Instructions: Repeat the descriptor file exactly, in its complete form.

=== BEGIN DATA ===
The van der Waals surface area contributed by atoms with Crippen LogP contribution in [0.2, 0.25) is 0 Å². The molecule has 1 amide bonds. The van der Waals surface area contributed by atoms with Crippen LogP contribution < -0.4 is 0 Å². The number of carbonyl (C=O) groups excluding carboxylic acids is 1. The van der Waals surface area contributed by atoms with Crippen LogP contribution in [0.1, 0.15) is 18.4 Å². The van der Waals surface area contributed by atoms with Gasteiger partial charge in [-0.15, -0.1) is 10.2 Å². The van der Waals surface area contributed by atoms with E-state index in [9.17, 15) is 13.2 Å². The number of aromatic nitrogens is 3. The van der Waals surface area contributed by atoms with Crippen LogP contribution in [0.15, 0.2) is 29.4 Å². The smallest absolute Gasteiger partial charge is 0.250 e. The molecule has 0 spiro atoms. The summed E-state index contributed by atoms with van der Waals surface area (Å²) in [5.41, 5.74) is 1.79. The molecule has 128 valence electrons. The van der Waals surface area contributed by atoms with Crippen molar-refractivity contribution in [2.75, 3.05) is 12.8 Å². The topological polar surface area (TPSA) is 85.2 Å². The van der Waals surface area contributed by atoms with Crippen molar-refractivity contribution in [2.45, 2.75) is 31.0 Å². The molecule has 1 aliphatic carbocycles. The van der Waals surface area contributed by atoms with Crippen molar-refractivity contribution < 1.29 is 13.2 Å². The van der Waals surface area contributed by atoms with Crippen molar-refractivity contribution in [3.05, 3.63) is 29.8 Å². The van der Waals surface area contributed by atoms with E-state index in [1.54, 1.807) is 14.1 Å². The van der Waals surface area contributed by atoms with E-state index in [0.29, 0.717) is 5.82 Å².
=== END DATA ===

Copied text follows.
The van der Waals surface area contributed by atoms with Crippen LogP contribution in [0.2, 0.25) is 0 Å². The molecule has 1 amide bonds. The van der Waals surface area contributed by atoms with Crippen LogP contribution < -0.4 is 0 Å². The number of carbonyl (C=O) groups excluding carboxylic acids is 1. The van der Waals surface area contributed by atoms with Crippen LogP contribution in [0.1, 0.15) is 18.4 Å². The van der Waals surface area contributed by atoms with Gasteiger partial charge in [-0.15, -0.1) is 10.2 Å². The van der Waals surface area contributed by atoms with E-state index in [9.17, 15) is 13.2 Å². The number of aromatic nitrogens is 3. The van der Waals surface area contributed by atoms with Crippen LogP contribution in [0.15, 0.2) is 29.4 Å². The smallest absolute Gasteiger partial charge is 0.250 e. The molecule has 0 spiro atoms. The summed E-state index contributed by atoms with van der Waals surface area (Å²) in [5.41, 5.74) is 1.79. The molecule has 128 valence electrons. The van der Waals surface area contributed by atoms with Crippen molar-refractivity contribution in [2.75, 3.05) is 12.8 Å². The topological polar surface area (TPSA) is 85.2 Å². The van der Waals surface area contributed by atoms with Crippen molar-refractivity contribution in [2.45, 2.75) is 31.0 Å². The molecule has 1 aliphatic carbocycles. The van der Waals surface area contributed by atoms with Crippen molar-refractivity contribution < 1.29 is 13.2 Å². The van der Waals surface area contributed by atoms with Crippen molar-refractivity contribution in [3.05, 3.63) is 29.8 Å². The van der Waals surface area contributed by atoms with E-state index in [1.54, 1.807) is 14.1 Å². The van der Waals surface area contributed by atoms with E-state index in [0.29, 0.717) is 5.82 Å².